In Capitalism: Child Labor Jacobs digitally animates a Victorian stereoscopic photograph of a 19th-century factory floor, crowded with machinery and child workers. Jacobs isolates the faces of individuals and details of the image, as if searching out the human and the particular within this mechanized field of mass production. Space appears to fold in on itself as Jacobs activates the stereograph; the agitated image flickers and stutters, but the motion never, in fact, progresses.
As the war between the vampires and the Lycans rages on, Selene, a former member of the Death Dealers (an elite vampire special forces unit that hunts werewolves), and Michael, the werewolf hybrid, work together in an effort to unlock the secrets of their respective bloodlines.
Everyone deserves a chance to follow their dreams, but some people only get one shot. Tyler Gage is a rebel from the wrong side of Baltimore's tracks and the only thing that stands between him and an unfulfilled life are his dreams of one day making it out of there.
London high-society mouse, Roddy is flushed down the toilet by Sid, a common sewer rat. Hang on for a madcap adventure deep in the sewer bowels of Ratropolis, where Roddy meets the resourceful Rita, the rodent-hating Toad and his faithful thugs, Spike and Whitey.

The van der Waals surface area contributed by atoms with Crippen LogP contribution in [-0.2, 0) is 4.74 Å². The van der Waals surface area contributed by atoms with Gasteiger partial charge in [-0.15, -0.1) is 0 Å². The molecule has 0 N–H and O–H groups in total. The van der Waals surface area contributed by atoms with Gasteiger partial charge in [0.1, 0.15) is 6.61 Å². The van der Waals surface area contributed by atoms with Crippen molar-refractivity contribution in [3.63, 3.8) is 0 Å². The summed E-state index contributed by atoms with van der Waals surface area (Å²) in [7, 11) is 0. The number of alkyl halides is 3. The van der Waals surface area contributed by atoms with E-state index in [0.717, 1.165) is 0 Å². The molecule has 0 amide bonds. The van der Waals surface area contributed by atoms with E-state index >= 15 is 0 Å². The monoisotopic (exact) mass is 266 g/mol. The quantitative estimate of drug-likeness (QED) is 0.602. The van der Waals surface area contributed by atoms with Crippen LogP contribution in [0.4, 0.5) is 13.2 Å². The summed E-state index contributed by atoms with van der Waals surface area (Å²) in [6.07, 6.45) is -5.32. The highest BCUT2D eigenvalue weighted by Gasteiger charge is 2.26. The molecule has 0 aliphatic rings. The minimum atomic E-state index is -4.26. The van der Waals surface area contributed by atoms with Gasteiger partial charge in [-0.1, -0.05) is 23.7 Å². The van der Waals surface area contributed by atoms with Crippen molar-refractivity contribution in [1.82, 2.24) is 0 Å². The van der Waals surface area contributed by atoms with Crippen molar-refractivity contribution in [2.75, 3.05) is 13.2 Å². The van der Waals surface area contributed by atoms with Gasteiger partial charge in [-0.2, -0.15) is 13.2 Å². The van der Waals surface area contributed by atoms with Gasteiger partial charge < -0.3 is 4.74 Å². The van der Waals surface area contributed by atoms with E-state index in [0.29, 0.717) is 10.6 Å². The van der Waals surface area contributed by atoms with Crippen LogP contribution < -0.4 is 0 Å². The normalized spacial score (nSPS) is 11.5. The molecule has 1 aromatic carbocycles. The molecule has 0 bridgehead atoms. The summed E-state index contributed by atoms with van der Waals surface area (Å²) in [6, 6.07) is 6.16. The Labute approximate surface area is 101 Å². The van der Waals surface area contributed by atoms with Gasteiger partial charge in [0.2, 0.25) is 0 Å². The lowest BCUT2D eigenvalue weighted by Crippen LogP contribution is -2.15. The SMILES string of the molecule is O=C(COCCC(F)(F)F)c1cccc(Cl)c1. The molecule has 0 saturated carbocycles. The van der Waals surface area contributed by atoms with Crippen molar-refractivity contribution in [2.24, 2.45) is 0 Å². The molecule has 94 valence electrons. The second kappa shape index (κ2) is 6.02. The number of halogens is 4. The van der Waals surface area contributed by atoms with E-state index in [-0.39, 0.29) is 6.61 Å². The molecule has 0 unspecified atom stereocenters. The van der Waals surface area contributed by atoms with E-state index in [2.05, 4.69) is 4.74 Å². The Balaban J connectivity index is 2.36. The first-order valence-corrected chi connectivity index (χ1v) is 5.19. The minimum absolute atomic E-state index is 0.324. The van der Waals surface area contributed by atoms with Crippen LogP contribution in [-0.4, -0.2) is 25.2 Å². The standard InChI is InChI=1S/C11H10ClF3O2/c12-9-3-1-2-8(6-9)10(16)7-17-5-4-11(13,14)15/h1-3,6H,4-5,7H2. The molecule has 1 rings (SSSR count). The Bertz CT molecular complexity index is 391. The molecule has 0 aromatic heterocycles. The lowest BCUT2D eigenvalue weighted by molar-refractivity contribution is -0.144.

Lightning McQueen, a hotshot rookie race car driven to succeed, discovers that life is about the journey, not the finish line, when he finds himself unexpectedly detoured in the sleepy Route 66 town of Radiator Springs.
To test its top-secret Human Hibernation Project, the Pentagon picks the most average Americans it can find - an Army private and a prostitute - and sends them to the year 2505 after a series of freak events.
When he loses a highly publicized virtual boxing match to ex-champ Rocky Balboa, reigning heavyweight titleholder, Mason Dixon retaliates by challenging Rocky to a nationally televised, 10-round exhibition bout.
Have you watched Capitalism: Child Labor yet? What did you think about it?